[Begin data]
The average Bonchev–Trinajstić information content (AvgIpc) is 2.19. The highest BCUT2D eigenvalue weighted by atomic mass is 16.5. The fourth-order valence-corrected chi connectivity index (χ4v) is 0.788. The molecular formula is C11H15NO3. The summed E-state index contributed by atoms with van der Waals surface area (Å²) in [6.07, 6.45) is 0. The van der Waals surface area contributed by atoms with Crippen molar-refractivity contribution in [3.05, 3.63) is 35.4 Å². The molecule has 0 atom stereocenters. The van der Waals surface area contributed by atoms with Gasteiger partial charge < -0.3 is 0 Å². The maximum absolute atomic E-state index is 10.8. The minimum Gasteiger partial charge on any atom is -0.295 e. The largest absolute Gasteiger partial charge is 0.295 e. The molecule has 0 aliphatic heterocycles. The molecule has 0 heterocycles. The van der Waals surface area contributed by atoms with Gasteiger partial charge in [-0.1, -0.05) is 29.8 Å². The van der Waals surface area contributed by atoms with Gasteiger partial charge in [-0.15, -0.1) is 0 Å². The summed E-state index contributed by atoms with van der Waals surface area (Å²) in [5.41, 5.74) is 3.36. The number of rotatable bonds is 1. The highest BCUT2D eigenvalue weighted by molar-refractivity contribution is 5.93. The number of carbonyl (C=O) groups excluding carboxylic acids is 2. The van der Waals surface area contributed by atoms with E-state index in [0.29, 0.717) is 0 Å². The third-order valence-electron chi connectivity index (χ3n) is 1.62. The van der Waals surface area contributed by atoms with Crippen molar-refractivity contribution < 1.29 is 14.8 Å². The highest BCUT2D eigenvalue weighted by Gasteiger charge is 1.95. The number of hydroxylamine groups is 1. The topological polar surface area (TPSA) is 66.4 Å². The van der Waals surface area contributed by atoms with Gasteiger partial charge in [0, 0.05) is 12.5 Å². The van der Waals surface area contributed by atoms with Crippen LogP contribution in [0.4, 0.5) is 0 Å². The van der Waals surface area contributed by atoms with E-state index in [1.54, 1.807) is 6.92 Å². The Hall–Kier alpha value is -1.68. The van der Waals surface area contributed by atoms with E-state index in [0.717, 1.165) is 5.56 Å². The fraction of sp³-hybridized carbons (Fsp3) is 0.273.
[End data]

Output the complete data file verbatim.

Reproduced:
The average Bonchev–Trinajstić information content (AvgIpc) is 2.19. The highest BCUT2D eigenvalue weighted by atomic mass is 16.5. The fourth-order valence-corrected chi connectivity index (χ4v) is 0.788. The molecular formula is C11H15NO3. The summed E-state index contributed by atoms with van der Waals surface area (Å²) in [6.07, 6.45) is 0. The van der Waals surface area contributed by atoms with Crippen molar-refractivity contribution in [3.05, 3.63) is 35.4 Å². The molecule has 0 atom stereocenters. The van der Waals surface area contributed by atoms with Gasteiger partial charge < -0.3 is 0 Å². The maximum absolute atomic E-state index is 10.8. The minimum Gasteiger partial charge on any atom is -0.295 e. The largest absolute Gasteiger partial charge is 0.295 e. The molecule has 0 aliphatic heterocycles. The molecule has 0 heterocycles. The van der Waals surface area contributed by atoms with Gasteiger partial charge in [-0.1, -0.05) is 29.8 Å². The van der Waals surface area contributed by atoms with Gasteiger partial charge in [-0.15, -0.1) is 0 Å². The summed E-state index contributed by atoms with van der Waals surface area (Å²) in [5.41, 5.74) is 3.36. The number of rotatable bonds is 1. The highest BCUT2D eigenvalue weighted by molar-refractivity contribution is 5.93. The number of carbonyl (C=O) groups excluding carboxylic acids is 2. The van der Waals surface area contributed by atoms with E-state index in [0.29, 0.717) is 0 Å². The third-order valence-electron chi connectivity index (χ3n) is 1.62. The van der Waals surface area contributed by atoms with Crippen molar-refractivity contribution < 1.29 is 14.8 Å². The highest BCUT2D eigenvalue weighted by Gasteiger charge is 1.95. The number of hydroxylamine groups is 1. The topological polar surface area (TPSA) is 66.4 Å². The van der Waals surface area contributed by atoms with Gasteiger partial charge in [0, 0.05) is 12.5 Å². The van der Waals surface area contributed by atoms with Crippen LogP contribution in [0.4, 0.5) is 0 Å². The van der Waals surface area contributed by atoms with E-state index in [1.54, 1.807) is 6.92 Å². The Hall–Kier alpha value is -1.68. The van der Waals surface area contributed by atoms with E-state index in [0.717, 1.165) is 5.56 Å². The fraction of sp³-hybridized carbons (Fsp3) is 0.273.